It was the surgery that had me laying awake, but in a close second was the fact that I was struggling to keep up my word count in NaNoWriMo. I’m so freaking close I can taste it. So I got up, took the puppy out to pee, and brewed some coffee.

As of this morning, with one day left to go, I have 48,665 words. I also have a husband who can’t get out of bed, a daughter leaving on a three-day field trip tomorrow (with a long list of things to pack that we haven’t started collecting), and yes, a puppy who still needs to go out every two hours. My house plants need watering and I haven’t been out for a run in two weeks. The house is a mess.

I have every excuse in the world to throw the towel in. I also have only 1,335 words to go, damn it. I will not give up.

So forgive me if I keep this one short. I have some client work that actually really needs to get done before I can go back to my fiction and the sooner I get that done, the sooner I can hit that 50,000 word mark and do a little happy dance for hitting a major goal. Stay tuned.

Continue Reading

Shop Indies First

Shop Indies FirstI know a lot of you will be shopping this weekend. I will not. I will be doing my holiday shopping like a sane person, in my pajamas, on cyber Monday. That said, I think everyone, shoppers and enochlophobics alike, should all plan to stop by their local independent bookstore this Saturday for an Indies First event. Continue Reading →

Continue Reading

Scrivener Binder Icons

Recently, I started to notice subtle differences in the appearance of my Scrivener binder icons. For those who don’t know, the binder is the column to the left of where you write, the section that holds all your files and folders, like a real binder might. It’s kind of like home base for your manuscript.

So what do those different icons mean? And why do they change as we work on our project? I did a little research. Continue Reading →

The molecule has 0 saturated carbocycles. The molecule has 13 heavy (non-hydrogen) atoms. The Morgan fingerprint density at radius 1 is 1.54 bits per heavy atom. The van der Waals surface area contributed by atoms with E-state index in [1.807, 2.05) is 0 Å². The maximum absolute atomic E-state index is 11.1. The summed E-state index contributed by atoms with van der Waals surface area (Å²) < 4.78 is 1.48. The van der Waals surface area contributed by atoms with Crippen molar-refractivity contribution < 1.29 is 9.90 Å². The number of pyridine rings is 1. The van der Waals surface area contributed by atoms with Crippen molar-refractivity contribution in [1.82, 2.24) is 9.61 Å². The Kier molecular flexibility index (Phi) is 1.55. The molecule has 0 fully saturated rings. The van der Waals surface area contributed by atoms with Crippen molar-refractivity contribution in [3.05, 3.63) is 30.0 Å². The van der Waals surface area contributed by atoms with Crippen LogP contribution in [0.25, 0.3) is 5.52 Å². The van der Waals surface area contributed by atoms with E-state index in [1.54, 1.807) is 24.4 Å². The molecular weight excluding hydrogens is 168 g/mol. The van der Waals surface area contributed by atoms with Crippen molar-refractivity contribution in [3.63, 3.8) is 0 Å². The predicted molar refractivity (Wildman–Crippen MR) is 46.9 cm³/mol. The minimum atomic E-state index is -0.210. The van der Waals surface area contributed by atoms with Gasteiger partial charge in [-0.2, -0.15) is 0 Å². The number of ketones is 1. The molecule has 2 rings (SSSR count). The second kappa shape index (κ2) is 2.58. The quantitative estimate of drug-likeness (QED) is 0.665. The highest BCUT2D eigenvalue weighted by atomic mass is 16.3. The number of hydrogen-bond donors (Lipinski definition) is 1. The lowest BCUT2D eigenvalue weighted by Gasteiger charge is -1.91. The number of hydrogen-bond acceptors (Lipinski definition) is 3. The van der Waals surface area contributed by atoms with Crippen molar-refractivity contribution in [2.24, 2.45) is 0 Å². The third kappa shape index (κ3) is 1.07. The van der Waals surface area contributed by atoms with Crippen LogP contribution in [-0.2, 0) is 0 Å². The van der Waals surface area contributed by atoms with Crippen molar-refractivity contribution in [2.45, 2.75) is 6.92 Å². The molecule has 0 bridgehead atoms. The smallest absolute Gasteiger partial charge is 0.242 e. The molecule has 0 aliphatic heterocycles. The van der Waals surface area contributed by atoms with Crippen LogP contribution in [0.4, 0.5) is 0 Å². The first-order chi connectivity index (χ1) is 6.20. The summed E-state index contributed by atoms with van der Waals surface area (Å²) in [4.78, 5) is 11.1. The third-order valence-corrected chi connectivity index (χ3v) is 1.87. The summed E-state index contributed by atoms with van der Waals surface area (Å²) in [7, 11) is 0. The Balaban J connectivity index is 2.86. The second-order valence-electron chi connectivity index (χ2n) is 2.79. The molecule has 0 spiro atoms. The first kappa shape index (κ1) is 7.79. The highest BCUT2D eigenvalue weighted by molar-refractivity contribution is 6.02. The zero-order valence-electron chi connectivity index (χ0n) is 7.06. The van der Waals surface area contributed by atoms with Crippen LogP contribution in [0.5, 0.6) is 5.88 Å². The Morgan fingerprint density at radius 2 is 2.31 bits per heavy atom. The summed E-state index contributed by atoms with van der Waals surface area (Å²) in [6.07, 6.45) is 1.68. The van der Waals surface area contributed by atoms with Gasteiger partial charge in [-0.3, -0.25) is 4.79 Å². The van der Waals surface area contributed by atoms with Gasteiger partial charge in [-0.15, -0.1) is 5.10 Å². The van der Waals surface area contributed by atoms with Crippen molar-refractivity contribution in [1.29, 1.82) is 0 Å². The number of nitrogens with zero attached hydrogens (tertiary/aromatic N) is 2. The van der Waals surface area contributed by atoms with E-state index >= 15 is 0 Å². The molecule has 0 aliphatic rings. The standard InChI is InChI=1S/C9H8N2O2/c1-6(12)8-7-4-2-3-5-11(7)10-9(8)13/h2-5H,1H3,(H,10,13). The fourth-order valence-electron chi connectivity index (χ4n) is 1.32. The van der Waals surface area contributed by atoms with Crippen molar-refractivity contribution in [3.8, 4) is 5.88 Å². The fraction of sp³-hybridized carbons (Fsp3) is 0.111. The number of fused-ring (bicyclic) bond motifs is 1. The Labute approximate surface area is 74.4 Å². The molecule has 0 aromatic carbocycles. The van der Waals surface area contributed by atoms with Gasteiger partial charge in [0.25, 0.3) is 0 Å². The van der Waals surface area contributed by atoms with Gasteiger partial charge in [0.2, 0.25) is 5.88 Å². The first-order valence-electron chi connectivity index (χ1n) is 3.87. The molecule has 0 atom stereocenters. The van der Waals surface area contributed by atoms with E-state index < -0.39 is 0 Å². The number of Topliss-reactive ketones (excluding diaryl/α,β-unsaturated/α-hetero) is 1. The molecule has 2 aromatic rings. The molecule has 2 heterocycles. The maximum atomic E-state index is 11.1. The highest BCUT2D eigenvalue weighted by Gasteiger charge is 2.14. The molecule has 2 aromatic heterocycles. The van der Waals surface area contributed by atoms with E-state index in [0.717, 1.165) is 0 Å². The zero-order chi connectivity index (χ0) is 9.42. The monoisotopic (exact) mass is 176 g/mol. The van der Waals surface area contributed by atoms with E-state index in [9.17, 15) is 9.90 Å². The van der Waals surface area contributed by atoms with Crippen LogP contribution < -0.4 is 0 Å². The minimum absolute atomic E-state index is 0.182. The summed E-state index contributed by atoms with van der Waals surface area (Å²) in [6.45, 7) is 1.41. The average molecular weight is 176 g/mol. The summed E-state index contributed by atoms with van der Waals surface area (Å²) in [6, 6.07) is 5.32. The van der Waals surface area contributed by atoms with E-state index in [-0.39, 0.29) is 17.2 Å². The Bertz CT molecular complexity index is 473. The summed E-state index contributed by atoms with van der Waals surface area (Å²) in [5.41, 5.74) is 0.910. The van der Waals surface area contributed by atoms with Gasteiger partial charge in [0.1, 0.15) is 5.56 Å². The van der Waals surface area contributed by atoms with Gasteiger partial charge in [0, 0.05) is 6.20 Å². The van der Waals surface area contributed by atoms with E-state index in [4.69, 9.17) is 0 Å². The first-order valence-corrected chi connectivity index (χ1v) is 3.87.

Continue Reading

Compiling a Wish List of Agents

In August, my dear friend Alexandra texted me with a proposal that we finish our novels and start sending them to agents in March. To be clear, these are the novels we started back in grad school, going on eight years ago. They’ve been close to done for a long time, but we have both been dragging our feet on the final steps. So we made a bet. The deal was, we had to have a query letter ready to go, a manuscript to back it up, and an agent hit list (a list of 30 agents we would be thrilled to be represented by) before mid-March. Continue Reading →

Continue Reading

Your Public Library Online (and How to Check Books Out Digitally)

public library onlineFor a long time I knew about the public library online portal, but I never used it. In truth, it’s not the most intuitive system, and I kind of like the ritual of actually going down to the library in person. But once I bit the bullet and got my Kindle synched up with the library system I was completely won over.

It was my daughter who finally pushed me into figuring it out. Not only is she reading up a storm these days, but she carries books with her everywhere, and we were always struggling to find the books and return them in time to avoid late fees. When you “check out” books digitally, they pop up on your e-reader automatically, and then, when the books are due, they simply disappear from the devise (unless you renew them for more time). It’s brilliant.  Continue Reading →

Continue Reading

Color Coding Scrivener

color coding scrivenerColor coding Scrivener is one of my favorite little writerly tricks. It’s just so freaking handy. Here’s how it works.

In the binder of your project simply right-click on any item (or selection of items) and move your mouse down the resulting mento to “Label.” You can chose one of the existing labels, or click the bottom option there to edit and create your very own labels. To get the colors to show in your binder, you simply go to VIEW > USE LABEL COLOR IN > BINDER. Continue Reading →

Continue Reading